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Thread: mediGAP plans

  1. #1
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    mediGAP plans

    looking to get 1 any ideas. who do you use. pro and cons

    thanks in advance

    I Just called a couple of co. they won/t insure me as i am to young 57

    what do the rest of you guys do idea? please
    Last edited by vjls; 07-31-2008 at 03:51 PM. Reason: SPELLING

  2. #2
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    If you have Medicare it is illegal for Medigap companies to deny you coverage because you are "too young." You are elligible because of disability, the same way that you are eligible for Social Security (Disability) at any age because of the disability, not because you have reached 65.

  3. #3
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    thank you i really did know what to do but i fiqured someone on this boad would know.

    thank you

  4. #4
    Eileen, I am not sure that's true. We ran into the same thing - many policies are for over 65 only, and I did a lot of research. (It does vary by state, as well.) My boyfriend ended up with a Medicare replacement plan, which is a PFFS (private fee for service) plan. It also covers his Medicare Part D, but you don't have to have them packaged together. It is through Unicare, and it has been wonderful so far - they copays are $10, even for specialists, and they have not balked at any testing ordered, and he's had a lot.

    However, I must add that we've only been using it for five months, he just got his disability and was on Medicaid before, so I can't give you info based on an extended time of coverage.

    Lastly, of the Medigap policies that he could have signed up for, the premium was so ridiculously high that it made much more sense to do the replacement plan. (Gap insurance covers everything that Medicare doesn't, but was going to cost around $250 a month. The replacement plan has very low co-pays, covers Medicare Part D, and is $64 a month.)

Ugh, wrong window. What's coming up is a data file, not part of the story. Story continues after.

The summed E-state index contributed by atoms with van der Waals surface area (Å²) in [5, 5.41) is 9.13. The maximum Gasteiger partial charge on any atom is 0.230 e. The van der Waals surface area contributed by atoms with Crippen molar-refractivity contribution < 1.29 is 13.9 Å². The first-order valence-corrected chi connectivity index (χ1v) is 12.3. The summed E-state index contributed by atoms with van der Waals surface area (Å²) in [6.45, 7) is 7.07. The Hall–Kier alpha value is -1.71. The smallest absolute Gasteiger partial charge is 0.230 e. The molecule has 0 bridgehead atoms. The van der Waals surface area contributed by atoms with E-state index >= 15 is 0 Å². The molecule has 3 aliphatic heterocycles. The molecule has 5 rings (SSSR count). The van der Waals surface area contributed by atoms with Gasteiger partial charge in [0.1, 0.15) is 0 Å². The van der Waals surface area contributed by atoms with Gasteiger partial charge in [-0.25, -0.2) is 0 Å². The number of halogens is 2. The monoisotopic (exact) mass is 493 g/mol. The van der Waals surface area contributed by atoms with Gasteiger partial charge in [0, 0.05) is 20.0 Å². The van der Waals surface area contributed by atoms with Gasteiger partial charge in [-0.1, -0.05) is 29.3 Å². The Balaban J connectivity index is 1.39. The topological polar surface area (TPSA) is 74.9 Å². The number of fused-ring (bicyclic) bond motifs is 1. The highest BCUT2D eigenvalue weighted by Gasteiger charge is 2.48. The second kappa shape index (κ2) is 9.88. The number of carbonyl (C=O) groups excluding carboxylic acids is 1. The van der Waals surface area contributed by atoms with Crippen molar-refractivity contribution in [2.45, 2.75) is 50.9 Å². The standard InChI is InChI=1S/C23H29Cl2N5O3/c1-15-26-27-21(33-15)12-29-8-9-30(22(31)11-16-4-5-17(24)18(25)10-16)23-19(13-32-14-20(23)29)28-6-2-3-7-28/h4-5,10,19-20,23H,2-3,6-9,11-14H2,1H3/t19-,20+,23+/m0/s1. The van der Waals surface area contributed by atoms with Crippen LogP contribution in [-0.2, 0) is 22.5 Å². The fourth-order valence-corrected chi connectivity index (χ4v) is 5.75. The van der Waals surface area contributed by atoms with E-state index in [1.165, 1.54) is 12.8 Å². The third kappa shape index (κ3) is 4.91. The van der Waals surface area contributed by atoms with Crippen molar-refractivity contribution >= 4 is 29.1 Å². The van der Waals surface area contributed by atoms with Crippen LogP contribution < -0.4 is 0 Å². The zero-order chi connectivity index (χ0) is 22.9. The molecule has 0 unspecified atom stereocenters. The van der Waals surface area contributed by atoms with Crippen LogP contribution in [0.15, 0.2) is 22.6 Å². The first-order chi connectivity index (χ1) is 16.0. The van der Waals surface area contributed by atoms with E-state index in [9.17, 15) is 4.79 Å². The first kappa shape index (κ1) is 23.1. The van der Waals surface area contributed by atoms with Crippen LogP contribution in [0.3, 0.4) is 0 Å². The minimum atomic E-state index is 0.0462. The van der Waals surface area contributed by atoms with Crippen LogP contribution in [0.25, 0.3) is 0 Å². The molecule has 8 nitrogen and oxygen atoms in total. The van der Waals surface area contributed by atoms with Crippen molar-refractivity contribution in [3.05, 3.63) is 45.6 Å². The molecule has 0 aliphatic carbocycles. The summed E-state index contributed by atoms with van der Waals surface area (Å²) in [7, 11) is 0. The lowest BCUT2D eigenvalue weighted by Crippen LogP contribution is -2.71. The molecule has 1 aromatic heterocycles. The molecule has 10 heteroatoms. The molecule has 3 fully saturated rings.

Good luck! The medicare website is actually a very good source of information.

  5. #5
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    Gigi,
    I didn't know it differed by state, assuming that because Medicare is a federal program they would have the same contract with Medigap providers no matter where they are. I live in Massachusetts, and have a medigap policy through Blue Cross/Blue Shield. It is great as I never have to pay a co-pay for anything. I pay for my part D seperately though AARP, who also don't care that you are a member or that you are past the age of 50. They both cover anyone who applies if they have already been approved for Medicare. You're are right that the Medigap policy is not inexpensive. I pay just short of $500 a quarter, but I have so many medical appointments that I still come out ahead of having to pay the co-payments.

  6. #6
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    i called several back no go you have to be 65 . anyway i called david at pharmcy he gave me a number to call

    we shall see

  7. #7
    FYI to all, from the Medicare website:

    If you are under age 65 and disabled or have ESRD, you may not be able to buy the Medigap policy you want until you turn 65. Federal law doesn't require insurance companies to sell Medigap policies to people under age 65. However, some states require insurance companies to sell you a policy, at certain times, even if you are under age 65.

    Several states require Medigap insurance companies to offer a limited Medigap open enrollment period for people with Medicare Part B who are under age 65. The following states require insurance companies to offer at least one kind of Medigap policy during a special open enrollment period to people with Medicare under age 65: